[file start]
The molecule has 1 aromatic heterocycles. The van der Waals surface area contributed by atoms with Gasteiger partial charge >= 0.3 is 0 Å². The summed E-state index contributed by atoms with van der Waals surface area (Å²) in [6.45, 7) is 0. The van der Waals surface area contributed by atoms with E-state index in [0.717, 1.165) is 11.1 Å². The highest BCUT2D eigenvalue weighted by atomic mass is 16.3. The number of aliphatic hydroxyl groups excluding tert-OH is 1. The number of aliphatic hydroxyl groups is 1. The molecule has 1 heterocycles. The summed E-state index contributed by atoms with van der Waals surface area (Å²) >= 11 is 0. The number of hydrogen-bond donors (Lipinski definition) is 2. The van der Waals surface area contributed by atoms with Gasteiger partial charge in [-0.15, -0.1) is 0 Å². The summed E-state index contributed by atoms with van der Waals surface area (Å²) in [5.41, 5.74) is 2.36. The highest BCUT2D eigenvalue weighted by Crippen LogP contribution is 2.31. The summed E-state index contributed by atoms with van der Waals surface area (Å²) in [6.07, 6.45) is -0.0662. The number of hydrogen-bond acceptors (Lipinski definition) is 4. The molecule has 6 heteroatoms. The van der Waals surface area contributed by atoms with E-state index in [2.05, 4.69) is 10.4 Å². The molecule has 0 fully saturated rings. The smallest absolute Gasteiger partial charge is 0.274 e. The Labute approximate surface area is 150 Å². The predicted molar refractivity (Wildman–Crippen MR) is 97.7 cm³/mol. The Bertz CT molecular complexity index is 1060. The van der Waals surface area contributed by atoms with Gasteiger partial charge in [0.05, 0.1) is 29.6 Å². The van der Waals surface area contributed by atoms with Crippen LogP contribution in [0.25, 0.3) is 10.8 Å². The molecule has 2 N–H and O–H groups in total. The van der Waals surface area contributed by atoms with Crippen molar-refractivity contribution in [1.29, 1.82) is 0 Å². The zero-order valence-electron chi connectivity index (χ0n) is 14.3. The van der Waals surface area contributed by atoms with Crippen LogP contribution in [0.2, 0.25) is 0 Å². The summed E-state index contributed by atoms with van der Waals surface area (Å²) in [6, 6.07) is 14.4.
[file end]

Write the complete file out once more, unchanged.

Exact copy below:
The molecule has 1 aromatic heterocycles. The van der Waals surface area contributed by atoms with Gasteiger partial charge >= 0.3 is 0 Å². The summed E-state index contributed by atoms with van der Waals surface area (Å²) in [6.45, 7) is 0. The van der Waals surface area contributed by atoms with E-state index in [0.717, 1.165) is 11.1 Å². The highest BCUT2D eigenvalue weighted by atomic mass is 16.3. The number of aliphatic hydroxyl groups excluding tert-OH is 1. The number of aliphatic hydroxyl groups is 1. The molecule has 1 heterocycles. The summed E-state index contributed by atoms with van der Waals surface area (Å²) >= 11 is 0. The number of hydrogen-bond donors (Lipinski definition) is 2. The van der Waals surface area contributed by atoms with Gasteiger partial charge in [-0.15, -0.1) is 0 Å². The summed E-state index contributed by atoms with van der Waals surface area (Å²) in [5.41, 5.74) is 2.36. The highest BCUT2D eigenvalue weighted by Crippen LogP contribution is 2.31. The summed E-state index contributed by atoms with van der Waals surface area (Å²) in [6.07, 6.45) is -0.0662. The number of hydrogen-bond acceptors (Lipinski definition) is 4. The molecule has 6 heteroatoms. The van der Waals surface area contributed by atoms with E-state index in [2.05, 4.69) is 10.4 Å². The molecule has 0 fully saturated rings. The smallest absolute Gasteiger partial charge is 0.274 e. The Labute approximate surface area is 150 Å². The predicted molar refractivity (Wildman–Crippen MR) is 97.7 cm³/mol. The Bertz CT molecular complexity index is 1060. The van der Waals surface area contributed by atoms with Gasteiger partial charge in [0.05, 0.1) is 29.6 Å². The van der Waals surface area contributed by atoms with Crippen LogP contribution in [0.25, 0.3) is 10.8 Å². The molecule has 2 N–H and O–H groups in total. The van der Waals surface area contributed by atoms with Crippen molar-refractivity contribution in [1.29, 1.82) is 0 Å². The zero-order valence-electron chi connectivity index (χ0n) is 14.3. The van der Waals surface area contributed by atoms with Crippen LogP contribution in [0.2, 0.25) is 0 Å². The summed E-state index contributed by atoms with van der Waals surface area (Å²) in [6, 6.07) is 14.4.